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A caution and a comparison

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You're probably as tired of the steady stream of news about scandals as I am, but the announcement that Premier Kathleen Wynne has brought former prime minister Paul Martin on board to help balance the books for Ontario should send chills into anyone who remembers how he handled that chore for Ottawa when he was Minister of Finance.

There was a healthy retirement fund built up with money from the government and money from a union of public employees. The employees accepted lower pay to help the government put in its portion. They would receive a comfortable pension on retirement.

Martin drew the money out of the fund and put it into the general accounts to help lower the deficit. He never paid it back. Courts decided he did not break the law.

Next the employees' deductions were increased to rebuild the fund. This lowered their already low take-home pay and their hopes for a comfortable pension.

Watch your wallets.

I'm presently reading Margaret MacMillan's new book, The War That Ended The Peace. The author examines the leaders of nations during the years leading to the beginning of World War I in 1914, their personalities, their ambitions, their actions. The personality of Kaiser Wilhelm II, the Emperor of Germany until he was forced to abdicate in 1918, had traits much like those of the mayor of Toronto today.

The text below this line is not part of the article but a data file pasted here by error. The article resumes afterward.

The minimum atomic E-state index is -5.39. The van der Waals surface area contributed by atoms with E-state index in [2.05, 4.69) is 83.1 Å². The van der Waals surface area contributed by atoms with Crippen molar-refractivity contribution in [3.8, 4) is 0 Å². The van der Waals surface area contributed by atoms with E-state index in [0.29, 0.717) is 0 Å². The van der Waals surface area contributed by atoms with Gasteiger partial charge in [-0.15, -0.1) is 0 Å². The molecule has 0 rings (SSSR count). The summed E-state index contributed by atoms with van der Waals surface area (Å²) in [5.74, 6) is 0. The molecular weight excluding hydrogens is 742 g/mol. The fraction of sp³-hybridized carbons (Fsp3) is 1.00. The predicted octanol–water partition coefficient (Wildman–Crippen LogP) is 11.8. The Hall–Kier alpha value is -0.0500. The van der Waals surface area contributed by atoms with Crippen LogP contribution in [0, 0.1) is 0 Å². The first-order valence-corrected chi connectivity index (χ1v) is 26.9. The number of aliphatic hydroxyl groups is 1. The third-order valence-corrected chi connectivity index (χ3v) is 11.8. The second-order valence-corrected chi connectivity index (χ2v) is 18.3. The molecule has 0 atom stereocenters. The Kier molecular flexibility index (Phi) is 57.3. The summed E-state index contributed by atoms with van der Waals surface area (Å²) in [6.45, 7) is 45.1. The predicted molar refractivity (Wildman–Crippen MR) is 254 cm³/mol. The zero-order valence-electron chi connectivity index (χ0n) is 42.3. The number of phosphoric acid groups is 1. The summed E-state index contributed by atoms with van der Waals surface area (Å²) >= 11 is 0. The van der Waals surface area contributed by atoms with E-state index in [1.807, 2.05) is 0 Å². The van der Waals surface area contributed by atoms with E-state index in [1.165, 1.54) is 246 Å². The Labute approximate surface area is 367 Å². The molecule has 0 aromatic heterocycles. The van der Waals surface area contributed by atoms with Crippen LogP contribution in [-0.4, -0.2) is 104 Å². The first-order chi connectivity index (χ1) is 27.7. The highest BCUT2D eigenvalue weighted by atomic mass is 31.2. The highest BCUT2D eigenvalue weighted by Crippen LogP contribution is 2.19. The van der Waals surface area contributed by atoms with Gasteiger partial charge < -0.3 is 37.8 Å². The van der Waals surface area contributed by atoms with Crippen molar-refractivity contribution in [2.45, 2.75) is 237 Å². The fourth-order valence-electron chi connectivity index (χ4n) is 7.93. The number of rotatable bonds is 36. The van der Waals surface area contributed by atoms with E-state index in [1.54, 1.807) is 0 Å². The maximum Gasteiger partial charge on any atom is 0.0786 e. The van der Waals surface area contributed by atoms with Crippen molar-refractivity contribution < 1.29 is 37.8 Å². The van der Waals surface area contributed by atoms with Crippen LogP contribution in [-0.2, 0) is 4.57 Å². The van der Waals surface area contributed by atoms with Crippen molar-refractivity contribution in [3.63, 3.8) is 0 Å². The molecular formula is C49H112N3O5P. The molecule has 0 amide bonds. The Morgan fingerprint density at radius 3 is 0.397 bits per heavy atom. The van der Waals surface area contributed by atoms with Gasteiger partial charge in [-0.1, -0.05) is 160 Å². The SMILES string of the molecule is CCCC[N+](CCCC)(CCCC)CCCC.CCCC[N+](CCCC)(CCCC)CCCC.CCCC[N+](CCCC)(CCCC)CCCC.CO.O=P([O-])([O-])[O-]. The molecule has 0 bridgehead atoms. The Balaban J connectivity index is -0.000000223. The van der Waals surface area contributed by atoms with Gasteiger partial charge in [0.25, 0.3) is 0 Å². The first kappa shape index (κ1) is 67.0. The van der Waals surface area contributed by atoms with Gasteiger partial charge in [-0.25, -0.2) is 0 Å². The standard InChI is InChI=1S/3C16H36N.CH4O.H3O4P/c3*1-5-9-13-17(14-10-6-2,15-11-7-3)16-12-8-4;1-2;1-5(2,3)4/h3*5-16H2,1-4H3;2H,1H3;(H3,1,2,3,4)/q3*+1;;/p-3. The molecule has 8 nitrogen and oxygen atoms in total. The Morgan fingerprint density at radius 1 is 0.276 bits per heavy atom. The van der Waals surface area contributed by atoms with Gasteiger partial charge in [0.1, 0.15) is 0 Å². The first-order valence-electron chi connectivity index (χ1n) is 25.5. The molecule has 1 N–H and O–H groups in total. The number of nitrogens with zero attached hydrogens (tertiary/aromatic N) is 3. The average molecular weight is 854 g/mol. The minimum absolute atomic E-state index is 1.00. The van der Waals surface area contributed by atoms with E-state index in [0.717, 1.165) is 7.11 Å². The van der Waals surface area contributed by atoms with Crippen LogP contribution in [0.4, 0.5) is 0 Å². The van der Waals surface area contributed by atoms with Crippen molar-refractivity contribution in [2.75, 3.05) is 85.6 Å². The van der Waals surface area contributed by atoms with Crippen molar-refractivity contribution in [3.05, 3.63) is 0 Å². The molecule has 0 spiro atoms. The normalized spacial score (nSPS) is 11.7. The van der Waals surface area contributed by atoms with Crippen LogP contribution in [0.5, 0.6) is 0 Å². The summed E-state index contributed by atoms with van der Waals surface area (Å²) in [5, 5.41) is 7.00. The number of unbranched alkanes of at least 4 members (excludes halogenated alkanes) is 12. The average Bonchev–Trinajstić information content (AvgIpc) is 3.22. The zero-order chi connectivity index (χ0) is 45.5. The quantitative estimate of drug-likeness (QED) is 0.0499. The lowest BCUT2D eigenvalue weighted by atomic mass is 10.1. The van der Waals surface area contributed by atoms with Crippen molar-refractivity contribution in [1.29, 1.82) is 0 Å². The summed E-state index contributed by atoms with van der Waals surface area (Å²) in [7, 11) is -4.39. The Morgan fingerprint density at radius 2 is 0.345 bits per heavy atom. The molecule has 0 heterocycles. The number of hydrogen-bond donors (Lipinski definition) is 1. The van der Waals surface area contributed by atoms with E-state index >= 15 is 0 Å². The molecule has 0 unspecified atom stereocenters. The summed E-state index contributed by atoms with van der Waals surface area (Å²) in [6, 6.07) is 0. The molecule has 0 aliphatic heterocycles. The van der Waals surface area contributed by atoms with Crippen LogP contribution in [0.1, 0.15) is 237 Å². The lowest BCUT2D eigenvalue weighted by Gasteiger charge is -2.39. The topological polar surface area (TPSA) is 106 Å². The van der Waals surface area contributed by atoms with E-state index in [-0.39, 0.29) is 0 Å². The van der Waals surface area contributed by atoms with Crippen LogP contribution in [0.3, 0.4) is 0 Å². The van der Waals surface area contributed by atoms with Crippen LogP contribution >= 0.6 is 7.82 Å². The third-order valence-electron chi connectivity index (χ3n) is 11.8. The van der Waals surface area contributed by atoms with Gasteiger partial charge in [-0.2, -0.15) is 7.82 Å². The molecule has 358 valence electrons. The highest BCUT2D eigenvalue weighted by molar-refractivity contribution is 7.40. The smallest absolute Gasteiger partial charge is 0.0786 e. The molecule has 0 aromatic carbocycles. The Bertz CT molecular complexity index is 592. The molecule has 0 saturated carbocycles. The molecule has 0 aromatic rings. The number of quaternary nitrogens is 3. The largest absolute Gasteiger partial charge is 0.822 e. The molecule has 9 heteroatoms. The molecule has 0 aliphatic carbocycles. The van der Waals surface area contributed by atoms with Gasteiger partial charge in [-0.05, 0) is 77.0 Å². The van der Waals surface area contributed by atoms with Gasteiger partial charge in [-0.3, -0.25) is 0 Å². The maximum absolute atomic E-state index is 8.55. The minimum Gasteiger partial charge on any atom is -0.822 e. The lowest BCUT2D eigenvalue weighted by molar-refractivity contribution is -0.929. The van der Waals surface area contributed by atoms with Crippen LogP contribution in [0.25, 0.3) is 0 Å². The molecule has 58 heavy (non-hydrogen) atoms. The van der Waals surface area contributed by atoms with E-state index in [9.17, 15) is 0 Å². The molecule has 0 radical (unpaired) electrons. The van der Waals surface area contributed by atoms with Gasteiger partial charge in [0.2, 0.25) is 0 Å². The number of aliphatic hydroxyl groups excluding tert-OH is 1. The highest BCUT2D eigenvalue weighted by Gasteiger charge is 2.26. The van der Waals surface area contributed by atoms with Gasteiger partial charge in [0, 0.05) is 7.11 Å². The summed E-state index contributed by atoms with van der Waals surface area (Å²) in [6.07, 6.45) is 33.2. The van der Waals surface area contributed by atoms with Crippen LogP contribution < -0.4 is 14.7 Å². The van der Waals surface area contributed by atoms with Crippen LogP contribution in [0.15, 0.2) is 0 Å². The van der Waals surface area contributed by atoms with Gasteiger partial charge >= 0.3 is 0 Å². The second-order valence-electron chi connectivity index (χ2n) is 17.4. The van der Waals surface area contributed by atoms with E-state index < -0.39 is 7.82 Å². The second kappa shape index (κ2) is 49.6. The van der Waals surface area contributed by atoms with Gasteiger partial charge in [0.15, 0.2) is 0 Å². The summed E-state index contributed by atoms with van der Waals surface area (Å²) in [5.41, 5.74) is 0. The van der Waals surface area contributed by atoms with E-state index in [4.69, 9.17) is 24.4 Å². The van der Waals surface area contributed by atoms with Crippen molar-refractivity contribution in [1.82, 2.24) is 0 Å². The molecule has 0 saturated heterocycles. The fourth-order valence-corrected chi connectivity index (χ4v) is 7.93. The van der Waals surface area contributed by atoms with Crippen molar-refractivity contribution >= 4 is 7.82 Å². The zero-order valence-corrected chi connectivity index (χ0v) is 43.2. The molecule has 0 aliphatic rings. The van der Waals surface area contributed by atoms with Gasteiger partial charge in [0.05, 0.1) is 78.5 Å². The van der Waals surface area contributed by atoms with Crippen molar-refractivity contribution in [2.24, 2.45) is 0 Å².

Wilhelm fired his ministers and advisers when they displeased him. He named new ones without advice. He dismissed Otto Von Bismarck, the man who made Germany a great power in Europe and could have prevented stumbling into a war.

Wilhelm never bothered to read the constitution and tossed reports aside unread or only partly examined. He never read newspapers. He claimed the divine right of kings, and spent as much of his time away from his wife as he could. She was likely to insist on his paying heed to God who anointed him to be king.

We see by the latest news that Mayor Ford doesn't prefer the comradeship of soldiers as did Wilhelm. He enjoys dancing with young women, and they seem to be happy to party with him. Both men enjoy or enjoyed ribaldry.

Both men were shaped by their upbringing, but Wilhelm from the hour of his birth was neglected or treated harshly. The attendants laid him aside at birth to attend his mother after a difficult delivery. By the time it was noticed his arm had been pulled from its socket it was too late to repair the damage. Ford is reported to have been protected from taking responsibility for his behaviour. His family was wealthy enough to buy off prosecutors.

Ford's threats to people who cross him have brought lots of harumphing. Wilhelm is quoted as saying, "To hell with it! I am the Supreme War Lord. I do not decide. I command.”

He ordered his soldiers, on their way to put down the Boxer Rebellion in China, to "be like the Huns of old." He expected the effects on Chinese to last a thousand years. Perhaps he was right about the time, but not about the way his brutality shaped Chinese attitudes.

Both Ford and Wilhelm are known for shifting their stories. Hard to know whether they did and do so from artfulness or lack of attention.

The two may be much alike but I don't expect Mayor Ford to launch a world war. He's more likely to kill people with laughing.

 

 

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